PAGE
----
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Breaking down conversation barriers was the main focus of this year’s R U OK? Day, as hundreds gathered at a public event in Barangaroo on Thursday.
The event marked the national campaign's 10th anniversary, with the aim of encouraging Australians to start a conversation with friends, family and other colleagues about their mental health.
“Our [aim] is about what we can do at a peer to peer level which is hopefully having a conversation long before it manifests into a major crisis where somebody is thinking of taking their life,” R U OK?’s CEO, Mr Brendan Maher said.
“Were trying to strengthen the social scaffolding in communities, giving people a bit of guidance to have a conversation where otherwise they might be reluctant to.”
In 2016, the Australian Bureau of Statistics revealed that an average of eight Australians died from suicide each day.
After tragically losing his father to suicide, Mr Gavin Larkin started the R U OK? movement to prevent other Australian families from suffering the same grief he endured.
Although losing his own life to Non-Hodgkins lymphoma in 2011, Gavin’s legacy has been carried by others who are striving to achieve the same goals.
NSW Minister for Mental Health, Mrs Tanya Davis demonstrated her support addressing the crowd at the event in Sydney.
“One of the best things about R U OK? Day is that you don’t need to be a mental health expert, just a supportive friend and a good listener,” Mrs Davies said.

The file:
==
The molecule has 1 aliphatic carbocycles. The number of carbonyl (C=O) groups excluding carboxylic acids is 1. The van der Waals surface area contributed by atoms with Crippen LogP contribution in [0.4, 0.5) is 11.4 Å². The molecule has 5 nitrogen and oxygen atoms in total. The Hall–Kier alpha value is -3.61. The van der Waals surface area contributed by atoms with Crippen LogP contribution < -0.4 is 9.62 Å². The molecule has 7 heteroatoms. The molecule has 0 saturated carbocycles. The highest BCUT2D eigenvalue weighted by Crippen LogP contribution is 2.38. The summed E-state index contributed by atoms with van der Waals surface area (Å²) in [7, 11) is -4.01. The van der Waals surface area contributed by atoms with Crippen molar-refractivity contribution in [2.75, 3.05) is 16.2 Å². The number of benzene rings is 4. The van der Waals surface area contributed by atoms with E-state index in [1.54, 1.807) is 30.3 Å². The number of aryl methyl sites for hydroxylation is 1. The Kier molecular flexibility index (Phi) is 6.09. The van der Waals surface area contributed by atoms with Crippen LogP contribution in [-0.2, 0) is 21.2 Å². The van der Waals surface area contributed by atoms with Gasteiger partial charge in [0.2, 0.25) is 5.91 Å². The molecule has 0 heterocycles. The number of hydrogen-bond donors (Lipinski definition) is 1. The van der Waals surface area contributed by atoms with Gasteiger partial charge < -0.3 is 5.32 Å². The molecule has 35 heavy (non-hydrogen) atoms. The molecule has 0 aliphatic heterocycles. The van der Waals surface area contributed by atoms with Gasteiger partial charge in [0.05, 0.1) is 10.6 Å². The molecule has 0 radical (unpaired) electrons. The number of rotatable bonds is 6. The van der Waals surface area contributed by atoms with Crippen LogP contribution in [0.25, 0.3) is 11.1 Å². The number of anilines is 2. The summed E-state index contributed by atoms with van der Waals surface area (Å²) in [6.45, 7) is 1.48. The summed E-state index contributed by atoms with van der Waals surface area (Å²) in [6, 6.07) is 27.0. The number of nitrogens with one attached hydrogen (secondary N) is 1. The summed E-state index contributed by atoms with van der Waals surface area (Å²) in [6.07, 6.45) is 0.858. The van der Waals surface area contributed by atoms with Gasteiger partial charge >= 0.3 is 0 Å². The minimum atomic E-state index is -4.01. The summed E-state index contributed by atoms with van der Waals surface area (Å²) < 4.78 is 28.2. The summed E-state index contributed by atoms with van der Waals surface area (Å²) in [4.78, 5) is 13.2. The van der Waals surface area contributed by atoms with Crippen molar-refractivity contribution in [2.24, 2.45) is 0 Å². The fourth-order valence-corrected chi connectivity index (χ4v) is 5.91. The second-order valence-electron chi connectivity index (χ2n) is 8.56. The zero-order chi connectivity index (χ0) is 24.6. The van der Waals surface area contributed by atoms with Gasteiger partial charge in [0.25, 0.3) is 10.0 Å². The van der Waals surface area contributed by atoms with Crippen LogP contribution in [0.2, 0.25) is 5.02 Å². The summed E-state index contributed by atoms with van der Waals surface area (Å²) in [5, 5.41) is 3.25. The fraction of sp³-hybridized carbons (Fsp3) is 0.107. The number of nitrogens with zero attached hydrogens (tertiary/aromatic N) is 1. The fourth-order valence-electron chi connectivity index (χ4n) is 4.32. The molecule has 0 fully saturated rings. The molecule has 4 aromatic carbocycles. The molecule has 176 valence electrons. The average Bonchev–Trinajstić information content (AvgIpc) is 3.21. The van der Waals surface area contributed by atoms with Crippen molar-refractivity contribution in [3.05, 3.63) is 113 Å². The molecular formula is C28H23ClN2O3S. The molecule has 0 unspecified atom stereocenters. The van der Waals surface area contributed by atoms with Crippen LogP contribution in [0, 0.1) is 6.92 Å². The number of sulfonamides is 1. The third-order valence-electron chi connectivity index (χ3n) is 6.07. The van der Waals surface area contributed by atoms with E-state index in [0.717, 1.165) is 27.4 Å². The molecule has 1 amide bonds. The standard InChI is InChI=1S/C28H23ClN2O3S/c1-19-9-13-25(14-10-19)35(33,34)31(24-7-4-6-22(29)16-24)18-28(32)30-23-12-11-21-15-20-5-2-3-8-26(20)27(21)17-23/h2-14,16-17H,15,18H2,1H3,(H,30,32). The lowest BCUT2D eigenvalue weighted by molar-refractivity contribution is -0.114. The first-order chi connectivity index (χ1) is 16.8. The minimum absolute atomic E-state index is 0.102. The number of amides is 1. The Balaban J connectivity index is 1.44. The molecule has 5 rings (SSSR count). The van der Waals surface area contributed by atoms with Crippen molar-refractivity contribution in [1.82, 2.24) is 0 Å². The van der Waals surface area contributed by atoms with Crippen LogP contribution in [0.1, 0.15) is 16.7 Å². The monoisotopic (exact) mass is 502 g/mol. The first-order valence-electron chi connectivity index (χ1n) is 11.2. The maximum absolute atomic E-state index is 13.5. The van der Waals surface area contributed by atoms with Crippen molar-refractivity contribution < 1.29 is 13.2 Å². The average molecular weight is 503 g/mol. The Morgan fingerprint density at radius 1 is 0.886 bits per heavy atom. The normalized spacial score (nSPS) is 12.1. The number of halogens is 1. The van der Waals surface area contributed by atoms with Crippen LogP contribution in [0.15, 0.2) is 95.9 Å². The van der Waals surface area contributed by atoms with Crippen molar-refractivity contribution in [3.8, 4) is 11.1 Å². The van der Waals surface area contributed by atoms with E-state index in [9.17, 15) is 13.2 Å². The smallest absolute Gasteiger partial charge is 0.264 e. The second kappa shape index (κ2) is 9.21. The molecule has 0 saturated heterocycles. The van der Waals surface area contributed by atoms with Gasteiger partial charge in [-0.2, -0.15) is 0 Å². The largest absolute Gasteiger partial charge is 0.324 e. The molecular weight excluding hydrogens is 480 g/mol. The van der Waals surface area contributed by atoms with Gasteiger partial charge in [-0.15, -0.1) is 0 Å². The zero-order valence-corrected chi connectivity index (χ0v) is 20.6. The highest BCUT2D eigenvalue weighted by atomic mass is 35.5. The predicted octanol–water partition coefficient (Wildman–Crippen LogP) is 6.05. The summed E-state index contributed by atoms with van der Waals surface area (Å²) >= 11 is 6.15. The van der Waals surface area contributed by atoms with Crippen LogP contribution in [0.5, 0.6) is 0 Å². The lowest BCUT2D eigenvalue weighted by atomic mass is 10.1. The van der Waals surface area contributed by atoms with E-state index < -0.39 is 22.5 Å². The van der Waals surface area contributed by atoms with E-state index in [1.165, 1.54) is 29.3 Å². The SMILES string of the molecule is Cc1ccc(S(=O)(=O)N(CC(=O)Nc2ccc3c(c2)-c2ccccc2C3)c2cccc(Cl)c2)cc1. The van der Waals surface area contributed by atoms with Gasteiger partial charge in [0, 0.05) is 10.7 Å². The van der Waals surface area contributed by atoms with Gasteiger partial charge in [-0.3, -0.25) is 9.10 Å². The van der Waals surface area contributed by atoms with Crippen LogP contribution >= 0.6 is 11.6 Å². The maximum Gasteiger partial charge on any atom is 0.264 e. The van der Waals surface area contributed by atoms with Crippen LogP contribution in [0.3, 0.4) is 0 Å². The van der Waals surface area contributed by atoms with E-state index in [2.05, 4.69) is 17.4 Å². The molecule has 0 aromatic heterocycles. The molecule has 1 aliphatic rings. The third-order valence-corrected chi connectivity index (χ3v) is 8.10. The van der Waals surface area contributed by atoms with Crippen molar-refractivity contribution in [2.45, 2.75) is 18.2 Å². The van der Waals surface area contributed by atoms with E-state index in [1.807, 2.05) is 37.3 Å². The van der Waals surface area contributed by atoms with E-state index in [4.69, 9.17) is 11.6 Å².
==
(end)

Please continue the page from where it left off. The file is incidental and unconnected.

“Suicide prevention is everybody’s business and the NSW Government will keep working with communities across the State to make sure people at risk, no matter who they are or where they live, get the right help at the right time.”
For the past six weeks, the R U OK? has campaigned in 25 regional and remote locations across Australia with four yellow branded vehicles named the Conversation Convoy.
"Each vehicle represented one step to the four steps of having a conversation (Ask, Listen, Encourage Action, Check-in),” Mr Maher said.
“It was really about bringing everyone together to reinforce what we can do at that peer to peer level to support somebody that we’re worried about”, Mr Maher said.
“We’re aiming to improve the intent and ability of someone to have a conversation where perhaps before they might not of because they didn’t feel confident enough too.”
“Eighty per cent of Australians are aware of R U OK? . Awareness is great but you have to translate awareness into behavioural impact.”
Mr Maher and other advocates emphasised that Australian’s should not view R U OK? Day as a single event each year but strive to start a conversation whenever they believe somebody is in trouble.
“There’s no shame in going there [to our website] and brushing up your knowledge if you are worried about someone… and more importantly what to do if someone says they aren’t doing so well,” Mr Maher said.